Steve Jones Q&A: Sex and genetics
Why are identical twins not completely identical, when they have exactly the same DNA?
Identical twins may be genetically identical but have experienced a different environment. That might even be before birth, when perhaps one gets more nutrition from the placenta than the other.
Or there might be mutations during development that may make them slightly different.
Will we eventually end up with more genes, and evolve into a new species?
The interesting thing is how little evolution there has been since modern humans appeared.
If a Cro-Magnon man were to sit next to me on the tube I probably wouldn't notice. He might be covered in mud and wearing skins but physically he would be almost indistinguishable from me.
My guess is that the same will be true for the foreseeable future and we won't get more genes.
Is there a link between wealth and genes for attractiveness?
Cash and sexual success are closely related, but there are no genes for bank balance, so I guess the answer is no.
Are we more or less genetically diverse than chimpanzees?
We are much less diverse than chimps, which is a surprise. It may be because until recently we have been rare and they have been common.
Could a human mate successfully with a chimp?
I'll leave it to you to find out…
There have been several claims that human sperm have been used to fertilise chimp eggs - and in principle I would not be surprised if that worked. However, there is something called ethics.
DNA studies suggest that Homo Sapiens and Neanderthals produced viable offspring. So why are we considered different species?
That's an excellent question. The definition of a species is more theology than biology. If we could interbreed with Neanderthals then, in some sense, we were the same species. Maybe what's wrong is the word 'species'. I wish I knew the answer to your question.
Do the rules of natural selection apply at the scale of individual cells?
Natural selection is the inherited differences in the ability to reproduce. More copies means more success.
Cancer cells are just the same. They divide faster than others and can kill their owners. They are natural selection gone wrong.
Are we are closer to finding a cure for cancer, thanks to our understanding of genetics?
The word cancer is misleading - in fact there are many, many different cancers. We can already deal with certain cancers, like some forms of leukaemia, quite well. Others are still recalcitrant.
Very recently it has become possible to target particular genetic changes in cancer cells with drugs and that will no doubt become more common.
Perhaps the most important contribution of genetics isn't treatment but diagnosis. We can pick up the damaged genes long before a tumour appears and start treatment.
How many genetic diseases could be treated more effectively, as a result of the Human Genome Project?
What's interesting is that genetics has made the environment seem much more important. If everyone smoked, lung cancer would be a genetic disease.
What the Human Genome Project (HGP) has done is tell us what external agents, from tobacco to cheeseburgers, are most dangerous for each one of us.
In a few cases, the HGP will help treat disease. In many more it will remind us that our health is not in our genes but in our behaviour.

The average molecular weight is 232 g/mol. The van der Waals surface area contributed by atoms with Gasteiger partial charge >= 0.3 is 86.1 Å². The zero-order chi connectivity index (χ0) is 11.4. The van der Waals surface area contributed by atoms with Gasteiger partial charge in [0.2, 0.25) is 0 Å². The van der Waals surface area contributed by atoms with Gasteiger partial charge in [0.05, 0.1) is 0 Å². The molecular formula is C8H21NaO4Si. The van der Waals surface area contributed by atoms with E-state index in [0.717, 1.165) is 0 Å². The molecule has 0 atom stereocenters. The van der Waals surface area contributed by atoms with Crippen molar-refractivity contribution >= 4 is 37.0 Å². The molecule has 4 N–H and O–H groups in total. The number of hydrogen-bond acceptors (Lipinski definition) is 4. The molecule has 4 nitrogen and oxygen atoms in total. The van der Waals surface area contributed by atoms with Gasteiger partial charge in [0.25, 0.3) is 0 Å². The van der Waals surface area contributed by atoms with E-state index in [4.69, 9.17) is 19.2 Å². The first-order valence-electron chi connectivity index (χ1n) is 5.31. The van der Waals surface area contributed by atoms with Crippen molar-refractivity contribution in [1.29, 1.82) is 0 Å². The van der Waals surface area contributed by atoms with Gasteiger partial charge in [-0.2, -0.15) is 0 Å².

Can allergies be inherited?
The allergies themselves cannot be inherited but there is a lot of genetic variation in the effectiveness and sensitivity of the immune system which means that some people are more susceptible to developing allergies than others.
Is there any evidence to back up the idea that our immune system is a symbiotic relationship between humans and microbes?
Yes, certainly. Only one tenth of your cells are human. The rest are bacteria. Without them, your immune system is not primed to work, which might explain the new wave of allergies.
It also turns out that the obesity epidemic may come, in part, from destroying gut bacteria with antibiotics.
What does having a condition called 'mosaic DNA' mean?
It means having two different kinds of DNA in your body. Most probably there has been a mutation early in development, so that some of your cells have the DNA that has changed and others do not.
How strong a microscope would you need to have a proper look at DNA?
To see the actual double helix, you would need an electron microscope, which can magnify by hundreds of thousands of times.
Where would we be without mutation?
The last questions for Steve are about epigenetics - the way that we inherit characteristics without our DNA having to change.
Epigenetic changes happen through the interaction of molecules called methyl groups with our DNA.
What are methyl groups and what do they do?
A methyl group is a small organic molecule which can attach to DNA, to one of the four letters of the genetic code: A, G, C or T. The methyl group modifies the activity of the DNA.
Can methyl groups be copied along with DNA? If not, how are epigenetic changes passed down from parent to offspring?
It's not the methyl groups that are copied. It is the imprint on the DNA that is in fact inherited. That alters the activity of genes, and the extent to which messenger RNA is made.
Can stress affect the epigenome?
Yes, certainly. For example, people under stress often have changed hormone levels - and hormone levels are controlled epigenetically.
Steve Jones is a professor of genetics at University College, London. He was answering questions submitted by viewers of Dara O Briain's Science Club, on 6 November 2012.